11. Fortunately this is not necessary on this occasion.   The reason for this is that I do not believe that the case currently before me is really one in which the Complainant intended to make an application in the full name of DMC KG but was prevented from doing so.  Whilst it maintains that it could not have applied in the full name of DMC KG had it wanted to, the main thrust of the Complainant case is somewhat different.  This is that although the application was made in the name of the Complainant it was and is clear as a matter of Austrian law that in the circumstances of this case the application was for and on behalf of DMC KG.  Therefore, it is asserted that EURid / the validation agent was wrong to have rejected this application.  It is the correctness of this assertion that is the real issue to be decided in this case.

12. Article 4 (2)(iii) of EC Regulation 7334/2002 provides that the Registry shall register domain names in the .eu TLD through any accredited .eu registrar requested by any:

(i) undertaking having its registered office, centrally administration or principal place of business within the Community, or

(ii) organisation established within the Community without prejudice to the application of national law, or

(iii) national person resident within the Community.

13. The Complainant contends, and EURid concedes, that given the operation of Austrian law both DMC KG and the Complainant form one single business undertaking or organisation for the purposes of the Public Policy Rules.  

14. EURid then goes on to state that “it is therefore clearâ€?  that the trade mark registration “although formally registered for [DMC KG] “is effective for the Complainant, ..., which acted alone when filing the trade mark application and now for the domain name applicationâ€?.   Insofar as this is a concession that the Complainant was entitled to register the Domain Name, I think this somewhat misunderstands the Complainant’s primary contention  i.e. that its application is effective on behalf of the DMC KG.   However, whether or not that is so, EURid nevertheless appears to be conceding that the Complainant and DMC KG are capable of being treated as one for the purposes of a Domain Name application and prior rights verification.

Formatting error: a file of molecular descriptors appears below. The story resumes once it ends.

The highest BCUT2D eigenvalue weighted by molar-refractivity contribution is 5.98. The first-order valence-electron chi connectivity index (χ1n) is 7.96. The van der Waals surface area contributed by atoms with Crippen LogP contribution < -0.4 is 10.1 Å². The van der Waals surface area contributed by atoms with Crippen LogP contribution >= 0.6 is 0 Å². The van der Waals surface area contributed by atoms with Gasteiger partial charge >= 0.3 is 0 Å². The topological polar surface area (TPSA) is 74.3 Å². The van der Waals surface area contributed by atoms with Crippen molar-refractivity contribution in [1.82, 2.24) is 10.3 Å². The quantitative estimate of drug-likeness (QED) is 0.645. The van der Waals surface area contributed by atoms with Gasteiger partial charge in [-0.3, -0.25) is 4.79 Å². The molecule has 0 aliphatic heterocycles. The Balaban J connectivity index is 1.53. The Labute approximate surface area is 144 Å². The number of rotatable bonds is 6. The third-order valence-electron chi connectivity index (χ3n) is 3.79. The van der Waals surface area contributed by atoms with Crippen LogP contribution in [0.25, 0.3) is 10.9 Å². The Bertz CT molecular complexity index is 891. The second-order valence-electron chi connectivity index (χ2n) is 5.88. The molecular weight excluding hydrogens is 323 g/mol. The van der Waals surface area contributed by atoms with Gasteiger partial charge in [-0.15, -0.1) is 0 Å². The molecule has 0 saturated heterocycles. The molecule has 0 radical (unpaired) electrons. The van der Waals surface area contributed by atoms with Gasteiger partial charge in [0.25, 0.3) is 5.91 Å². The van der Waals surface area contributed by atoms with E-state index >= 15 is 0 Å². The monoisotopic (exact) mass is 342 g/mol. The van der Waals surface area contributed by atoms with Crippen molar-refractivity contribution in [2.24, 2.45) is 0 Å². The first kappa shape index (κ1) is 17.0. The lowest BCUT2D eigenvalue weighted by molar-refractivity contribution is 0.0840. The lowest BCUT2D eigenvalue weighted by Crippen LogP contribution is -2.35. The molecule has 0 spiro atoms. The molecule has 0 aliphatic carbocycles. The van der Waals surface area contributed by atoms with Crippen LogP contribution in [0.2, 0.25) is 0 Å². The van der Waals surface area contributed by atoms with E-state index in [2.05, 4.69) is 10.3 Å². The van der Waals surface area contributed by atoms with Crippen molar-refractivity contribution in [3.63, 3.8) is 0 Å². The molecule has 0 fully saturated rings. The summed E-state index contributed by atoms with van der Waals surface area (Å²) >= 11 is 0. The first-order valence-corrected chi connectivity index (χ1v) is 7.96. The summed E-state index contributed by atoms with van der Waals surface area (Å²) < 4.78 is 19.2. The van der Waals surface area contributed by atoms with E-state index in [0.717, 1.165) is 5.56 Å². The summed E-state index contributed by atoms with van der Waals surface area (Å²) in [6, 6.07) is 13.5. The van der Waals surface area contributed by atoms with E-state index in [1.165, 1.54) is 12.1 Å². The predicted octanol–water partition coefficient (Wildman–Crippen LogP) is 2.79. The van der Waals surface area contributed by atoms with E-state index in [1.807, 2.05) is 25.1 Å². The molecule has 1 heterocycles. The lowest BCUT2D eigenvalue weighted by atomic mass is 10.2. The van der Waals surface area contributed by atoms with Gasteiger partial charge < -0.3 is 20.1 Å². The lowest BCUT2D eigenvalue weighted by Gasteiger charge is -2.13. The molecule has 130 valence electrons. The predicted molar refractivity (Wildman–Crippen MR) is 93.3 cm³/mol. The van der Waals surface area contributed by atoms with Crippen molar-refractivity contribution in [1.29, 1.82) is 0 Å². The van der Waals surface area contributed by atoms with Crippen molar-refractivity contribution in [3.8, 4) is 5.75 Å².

15. In light of these concessions, the question becomes simply whether EURid and the Validation Agent should have been expected to know that the applicant and rights owner should be treated as one for the purposes of that application or whether the obligation was upon the Complainant to put forward evidence to this effect under Article 14 of the Public Policy Rules.    As EURid puts it in its response: